15 Siag (Partial Dissenting Opinion, Professor Francisco Orrego Vicuña), paras. 6–23. For comment on this case, see McLachlan, et al. (op. cit. note 3, above), pp. 183 and 184.

16 Champion Trading, p. 18. See also Infracapital F1 S.à r.l. and Infracapital Solar B.V. v. Kingdom of Spain, ICSID Case No. ARB/16/18, Decision on Jurisdiction, Liability and Directions on Quantum (Infracapital) (13 Sep. 2021), para. 227.

17 McLachlan, et al. (op. cit. note 3, above), p. 185, citing C Dugan, D Wallace, N Rubins and B Sabahi, Investor-State Arbitration, 2008, 304.

18 Serafín García Armas and Karina García Gruber v. Bolivarian Republic of Venezuela, PCA Case No. 2013-3, Decision on Jurisdiction (15 Dec. 2014) (Armas), paras. 174 and 206. However, France's highest civil court, the Court of Cassation, in its decision made on 1 December 2021, found that the lower court, the Paris Court of Appeal, had wrongly added a requirement that the claimants must hold Spanish nationality at the time of the investment to bring claims against Venezuela under the Spain–Venezuela bilateral investment treaty (BIT) and decided to overturn the lower court's decision, which annulled the jurisdictional award in its entirety on such basis, while remanding the case to the Court of Appeal (see (last accessed 30 Mar. 2022).

19 Mohamed Abdel Raouf Bahgat v. The Arab Republic of Egypt, PCA Case No. 2012-07, Decision on Jurisdiction (30 Nov. 2017) (Bahgat), paras. 222–24. On the merits, Egypt was held to be responsible for indirect expropriation of the investment and breach of the fair and equitable treatment standard. Egypt sought to set this award aside on several grounds, including the denial of an opportunity to raise the dual nationality objection. However, the Court of Appeal of The Hague, in a decision of 20 October 2021, refused to set aside the award, noting that, among other things, the BIT contained no exclusion towards dual nationals initiating claims against one of their home states (see See also Sergei Viktorovich Pugachev v. The Russian Federation, UNCITRAL, Award on Jurisdiction (18 Jun. 2020) (Pugachev), paras. 382–88.

20 Bahgat, para. 233.

21 Alberto Carrizosa Gelzis, Enrique Carrizosa Gelzis, Felipe Carrizosa Gelzis v. The Republic of Colombia, PCA Case No. 2018-56, Award, 7 May 2021 (Carrizosa Gelzis), paras. 237–54.

22 See Dawood Rawat v. The Republic of Mauritius, PCA Case 2016-20, Award on Jurisdiction (6 Apr. 2018), paras. 170–79. In this case, the underlying BIT did not expressly exclude dual nationals from its definition of 'national'. However, the tribunal noted that Article 9 of the BIT directed all French and Mauritian nationals who entered into investment contracts with the other state to arbitrate disputes with the host state under the ICSID Convention. Therefore, the tribunal concluded that by incorporating a mandatory reference to the ICSID Convention in the notion of 'ressortissant' (i.e. national) through Article 9 of the BIT, France and Mauritius have implicitly, but necessarily, excluded French-Mauritian dual nationals from the scope of application of the BIT. The claimant has applied for setting aside the award, but the First Instance Court of Brussels, in its decision dated 30 June 2021, held that, in light of both the immediate and the broader context of the underlying 1973 France–Mauritius BIT, the arbitral tribunal had validly found that it lacked jurisdiction over claims brought by dual nationals holding the nationality of the host state (see (last accessed 30 Mar. 2022).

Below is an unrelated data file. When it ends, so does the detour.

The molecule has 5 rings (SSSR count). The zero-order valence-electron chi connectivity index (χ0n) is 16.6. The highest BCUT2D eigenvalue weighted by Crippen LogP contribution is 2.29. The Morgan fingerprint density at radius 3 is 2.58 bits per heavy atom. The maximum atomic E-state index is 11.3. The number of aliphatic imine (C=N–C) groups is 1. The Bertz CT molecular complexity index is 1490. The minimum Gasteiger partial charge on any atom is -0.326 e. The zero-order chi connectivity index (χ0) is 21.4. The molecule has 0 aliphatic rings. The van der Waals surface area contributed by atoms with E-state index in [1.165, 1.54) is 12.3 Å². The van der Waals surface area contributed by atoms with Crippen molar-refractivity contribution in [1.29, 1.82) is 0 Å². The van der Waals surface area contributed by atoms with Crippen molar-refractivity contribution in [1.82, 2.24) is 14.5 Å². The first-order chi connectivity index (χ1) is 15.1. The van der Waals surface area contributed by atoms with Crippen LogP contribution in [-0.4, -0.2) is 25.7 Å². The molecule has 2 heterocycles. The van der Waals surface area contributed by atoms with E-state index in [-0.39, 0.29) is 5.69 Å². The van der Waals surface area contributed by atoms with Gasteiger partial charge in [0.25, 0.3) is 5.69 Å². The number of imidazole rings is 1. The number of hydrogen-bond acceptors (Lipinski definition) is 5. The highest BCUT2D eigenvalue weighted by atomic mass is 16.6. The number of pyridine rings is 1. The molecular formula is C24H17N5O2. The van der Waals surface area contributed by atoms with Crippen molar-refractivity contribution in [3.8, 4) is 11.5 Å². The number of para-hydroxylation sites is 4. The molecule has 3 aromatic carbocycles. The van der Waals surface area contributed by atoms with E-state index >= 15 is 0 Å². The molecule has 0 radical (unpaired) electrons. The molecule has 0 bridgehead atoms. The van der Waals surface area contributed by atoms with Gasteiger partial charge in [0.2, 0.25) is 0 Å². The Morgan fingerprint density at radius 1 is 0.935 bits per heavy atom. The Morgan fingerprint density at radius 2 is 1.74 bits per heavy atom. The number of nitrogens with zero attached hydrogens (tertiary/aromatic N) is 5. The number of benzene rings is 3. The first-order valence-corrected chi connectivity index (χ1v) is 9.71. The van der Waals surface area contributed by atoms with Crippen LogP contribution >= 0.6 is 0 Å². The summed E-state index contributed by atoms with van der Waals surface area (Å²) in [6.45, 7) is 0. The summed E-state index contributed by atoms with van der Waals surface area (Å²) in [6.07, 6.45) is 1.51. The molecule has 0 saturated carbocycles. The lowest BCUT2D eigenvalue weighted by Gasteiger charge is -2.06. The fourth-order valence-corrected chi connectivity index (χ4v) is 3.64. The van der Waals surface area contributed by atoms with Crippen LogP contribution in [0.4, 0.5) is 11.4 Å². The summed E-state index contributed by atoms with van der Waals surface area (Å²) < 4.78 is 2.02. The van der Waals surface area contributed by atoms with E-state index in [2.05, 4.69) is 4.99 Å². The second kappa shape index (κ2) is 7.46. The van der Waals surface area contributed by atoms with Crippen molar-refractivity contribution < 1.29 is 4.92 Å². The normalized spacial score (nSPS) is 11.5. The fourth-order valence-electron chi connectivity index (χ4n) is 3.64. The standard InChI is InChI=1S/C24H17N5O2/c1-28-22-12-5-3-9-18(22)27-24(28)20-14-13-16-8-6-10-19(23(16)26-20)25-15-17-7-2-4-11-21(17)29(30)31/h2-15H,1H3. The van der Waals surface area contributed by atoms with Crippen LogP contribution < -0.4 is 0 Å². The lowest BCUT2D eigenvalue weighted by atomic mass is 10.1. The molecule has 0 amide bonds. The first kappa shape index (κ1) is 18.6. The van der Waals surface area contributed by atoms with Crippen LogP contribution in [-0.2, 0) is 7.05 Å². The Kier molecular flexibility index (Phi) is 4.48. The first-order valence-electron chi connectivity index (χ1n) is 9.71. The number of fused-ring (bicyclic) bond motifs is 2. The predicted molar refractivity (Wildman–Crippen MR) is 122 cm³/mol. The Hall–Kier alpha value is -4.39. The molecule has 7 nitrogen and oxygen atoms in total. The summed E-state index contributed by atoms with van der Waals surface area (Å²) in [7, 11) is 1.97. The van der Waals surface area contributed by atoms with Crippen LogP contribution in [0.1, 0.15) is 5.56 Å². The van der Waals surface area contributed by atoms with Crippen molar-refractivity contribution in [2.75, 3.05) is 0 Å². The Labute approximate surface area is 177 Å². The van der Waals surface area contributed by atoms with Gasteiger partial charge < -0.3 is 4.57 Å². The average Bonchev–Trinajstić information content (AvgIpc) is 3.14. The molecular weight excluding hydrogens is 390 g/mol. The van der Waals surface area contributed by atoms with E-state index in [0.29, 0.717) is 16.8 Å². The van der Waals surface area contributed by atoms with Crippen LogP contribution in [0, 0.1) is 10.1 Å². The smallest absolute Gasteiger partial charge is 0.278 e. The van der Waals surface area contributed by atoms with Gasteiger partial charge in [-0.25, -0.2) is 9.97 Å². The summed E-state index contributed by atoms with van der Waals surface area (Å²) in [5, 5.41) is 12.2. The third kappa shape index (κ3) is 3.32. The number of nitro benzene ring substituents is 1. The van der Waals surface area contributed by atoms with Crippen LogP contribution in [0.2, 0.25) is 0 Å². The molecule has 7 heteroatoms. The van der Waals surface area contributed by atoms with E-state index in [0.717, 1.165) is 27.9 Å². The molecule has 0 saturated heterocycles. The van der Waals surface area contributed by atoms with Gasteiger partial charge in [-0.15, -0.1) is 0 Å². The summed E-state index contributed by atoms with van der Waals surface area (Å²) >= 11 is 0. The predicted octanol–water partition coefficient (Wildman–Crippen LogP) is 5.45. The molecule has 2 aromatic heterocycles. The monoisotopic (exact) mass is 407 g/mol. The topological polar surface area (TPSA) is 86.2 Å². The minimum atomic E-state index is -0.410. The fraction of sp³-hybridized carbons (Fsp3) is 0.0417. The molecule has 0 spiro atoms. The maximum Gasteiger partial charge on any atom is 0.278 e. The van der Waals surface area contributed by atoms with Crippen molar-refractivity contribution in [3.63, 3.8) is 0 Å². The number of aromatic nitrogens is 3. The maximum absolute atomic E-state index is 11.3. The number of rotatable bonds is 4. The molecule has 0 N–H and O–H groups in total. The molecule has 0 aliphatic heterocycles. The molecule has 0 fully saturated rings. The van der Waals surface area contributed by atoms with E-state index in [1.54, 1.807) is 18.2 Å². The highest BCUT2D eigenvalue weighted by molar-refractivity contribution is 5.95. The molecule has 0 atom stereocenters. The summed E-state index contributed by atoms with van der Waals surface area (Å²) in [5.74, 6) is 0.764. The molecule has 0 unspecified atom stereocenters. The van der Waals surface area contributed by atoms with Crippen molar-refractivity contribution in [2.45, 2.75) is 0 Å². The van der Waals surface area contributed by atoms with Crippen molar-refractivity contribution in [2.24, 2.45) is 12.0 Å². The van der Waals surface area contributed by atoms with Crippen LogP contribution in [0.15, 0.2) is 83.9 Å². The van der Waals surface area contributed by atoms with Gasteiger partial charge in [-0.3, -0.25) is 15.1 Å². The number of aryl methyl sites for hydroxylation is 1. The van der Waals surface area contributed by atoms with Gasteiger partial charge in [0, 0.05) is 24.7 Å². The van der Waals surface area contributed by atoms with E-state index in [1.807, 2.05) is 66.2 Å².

23 Fernando Fraiz Trapote v. Bolivarian Republic of Venezuela, PCA Case No. 2019-11, Final Award (31 Jan. 2022). In the meantime, the tribunal recognised the different circumstances in which a dual national brought claims against a third state and a dual national brought claims against the host state; the latter would require a more exhaustive analysis whereas in the former situation, it was enough that the claimant's nationality was not fraudulent so that the nationality requirement was satisfied without the need to apply the principle of effective and dominant nationality (see para. 382). This award was originally made in Spanish; a summary can be found at (last accessed 30 Mar. 2022).

24 For a discussion of the relevant treaties, see McLachlan, et al. (op. cit. note 3, above), pp. 175 and 176.

25 Canada–China BIT, Article 1.2.

26 See, e.g., Agreement between the United States of America, the United Mexican States, and Canada, Article 14.1: 'investor of a Party means a Party, or a national or an enterprise of a Party, that attempts to make, is making, or has made an investment in the territory of another Party, provided however that: (a) a natural person who is a dual citizen is deemed to be exclusively a national of the State of his or her dominant and effective citizenship'. See also similar definition at Article 1 of the 2012 US Model BIT and relevant discussions by Patrick W Pearsall and David Manners-Weber in 'Covered Investors', The Investment Treaty Arbitration Review (4th edition, 2019).

27 Soufraki, Award (7 Jul. 2004), para. 55; Soufraki, Decision of the ad hoc Committee on the Application for Annulment of Mr Soufraki (5 Jun. 2007), para. 93; Micula, para. 94.

28 See, e.g., Soufraki, Award (7 Jul. 2004), para. 63; Siag, para. 151.

29 Pugachev, paras. 277–85. In this case, the tribunal observed that the claimant obtained French nationality through a naturalisation decree issued by the French administration. See also Bahgat, paras. 173–74.